Applauding the NHS

A quiet day in the home office today, in contrast to yesterday I had just one meeting; a team social to keep everyone in contact while we all work from home.

One team member prepared a quiz with questions from the British Citizenship Test. All the questions were based on British history, such as who is the famous English, Elizabethan playwright?, and which British sportsman won five consecutive gold Olympic medals in rowing? (Shakespeare and Sir Steve Redgrave). I’m quite a fan of British history so was pleased to have won the quiz. There were three out of the 30 on the call who scored 11/15, however I answered the questions quickest out of the three top scorers, so claimed the trophy (it would have been 12/15 if I’d have got to the first question in time!)

IMG_7626

After the quiz I decided to take my “one daily exercise” allowance and walk to the Iceland frozen food store up the road. I was almost out of milk and bread, luckily they had both in stock, and I picked up some other bits as well, including my personal favourites, chocolate Hobnob biscuits and Jaffa Cakes! Life in lockdown is much more bearable with hobnobs and jaffa cakes.

I managed to dig out the rest of the space I needed for my compost bin later in the afternoon, then spotted my neighbour sat outside his house when I was finished. We had a good chat about the surreal situation we’re living in, while keeping a good few meters apart over the garden fence, before heading inside again for the government press conference that’s become a daily 5pm routine. Today, the chancellor, Rishi Sunak, put in place a bailout scheme for self-employed people who were unable to work because they have to stay at home. They’ll now get 80% of their annual profits paid by the government for the next three months adding another £9 billion to the aid package the government have put in place.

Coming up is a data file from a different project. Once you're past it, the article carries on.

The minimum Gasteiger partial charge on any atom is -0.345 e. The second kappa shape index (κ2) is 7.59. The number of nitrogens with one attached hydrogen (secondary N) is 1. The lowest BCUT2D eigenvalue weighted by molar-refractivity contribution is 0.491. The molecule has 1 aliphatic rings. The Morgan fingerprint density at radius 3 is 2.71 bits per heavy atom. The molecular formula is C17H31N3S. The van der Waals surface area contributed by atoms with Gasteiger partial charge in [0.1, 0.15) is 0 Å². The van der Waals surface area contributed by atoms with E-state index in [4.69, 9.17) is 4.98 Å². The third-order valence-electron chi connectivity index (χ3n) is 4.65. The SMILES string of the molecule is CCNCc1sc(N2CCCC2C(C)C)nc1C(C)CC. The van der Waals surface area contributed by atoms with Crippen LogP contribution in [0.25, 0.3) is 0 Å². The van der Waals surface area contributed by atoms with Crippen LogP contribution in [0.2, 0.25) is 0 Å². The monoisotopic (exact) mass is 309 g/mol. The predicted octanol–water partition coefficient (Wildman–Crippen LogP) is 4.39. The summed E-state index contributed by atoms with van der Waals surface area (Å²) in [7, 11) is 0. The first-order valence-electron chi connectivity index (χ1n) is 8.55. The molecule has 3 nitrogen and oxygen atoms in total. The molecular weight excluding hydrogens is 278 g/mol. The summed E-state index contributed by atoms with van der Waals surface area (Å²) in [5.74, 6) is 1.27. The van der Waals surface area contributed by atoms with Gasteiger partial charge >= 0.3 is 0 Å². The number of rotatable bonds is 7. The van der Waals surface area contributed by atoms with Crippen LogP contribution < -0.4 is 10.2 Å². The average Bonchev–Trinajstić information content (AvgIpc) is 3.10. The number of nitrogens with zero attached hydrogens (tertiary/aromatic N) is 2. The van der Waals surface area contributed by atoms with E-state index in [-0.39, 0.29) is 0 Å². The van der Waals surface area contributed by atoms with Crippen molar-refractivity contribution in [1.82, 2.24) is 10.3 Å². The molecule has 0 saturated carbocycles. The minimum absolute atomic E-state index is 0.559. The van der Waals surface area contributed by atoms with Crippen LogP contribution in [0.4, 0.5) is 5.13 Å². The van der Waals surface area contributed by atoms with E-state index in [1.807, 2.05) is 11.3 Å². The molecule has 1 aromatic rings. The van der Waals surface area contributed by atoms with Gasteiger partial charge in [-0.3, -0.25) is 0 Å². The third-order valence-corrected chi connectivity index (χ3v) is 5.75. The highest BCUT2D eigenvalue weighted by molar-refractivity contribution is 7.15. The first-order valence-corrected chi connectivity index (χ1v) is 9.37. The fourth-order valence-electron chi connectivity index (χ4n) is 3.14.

The rest of the evening news was given over to a campaign to give the doctors and nurses working for the NHS a round of applause. Every household was asked to open their front doors and clap at 8pm. TV news crews covered it around the country and neighbours could be heard clapping along the street and neighbouring streets. It was a really moving and emotional experience with the whole country showing their appreciation for those putting their own lives at risk to save many others.

 

Spring has sprung

Today has been the warmest and sunniest day of the year so far. After checking the new laws to make sure the girls could legally travel between me and their mum, she picked them up at lunch time; hopefully having a regular change of scenery will help avoid complete boredom for them.

I took the opportunity to sit outside for a while at the picnic table. Three hours worth of teleconference and video-conference meetings in the morning, then a video presentation in the afternoon left my throat quite dry.

I picked up the cough from Chloe a couple of days ago, but during my presentation I found myself increasingly coughing and losing my voice to a dry throat. I had to pause the presentation at one point and head to the kitchen for a glass of water. I’m seriously wondering now if I might be carrying the virus.

Fortunately, after that final meeting I was able to retreat back into the garden and the fresh air did me some good and settled my throat. I decided to put my evening to good use and dig a patch at the back of my garden which has just been a wasteland since we moved here 10 years ago. An area about 3-feet by 12-feet is a hill of soil and other debris, with a large tree or bush in the middle. The only thing I use it for is composting grass after mowing the lawn, but when the horses from the farm come out around Easter they’ll eat the grass clippings and that can give them huge problems with their stomachs and potentially kill them.

I decided to dig out a portion of the ‘hill’ nearest the farm, just big enough to slide my large compost bin into. I can then put the grass cuttings into the composter and keep a lid on it, keeping the horses safe and dealing with my own garden waste. I dug and moved earth of a couple of hours but only got half way through the hill. The rest will have to wait, but at least I’ve been able to get outside and have plenty of fresh air and exercise without actually leaving my home and breaking the law!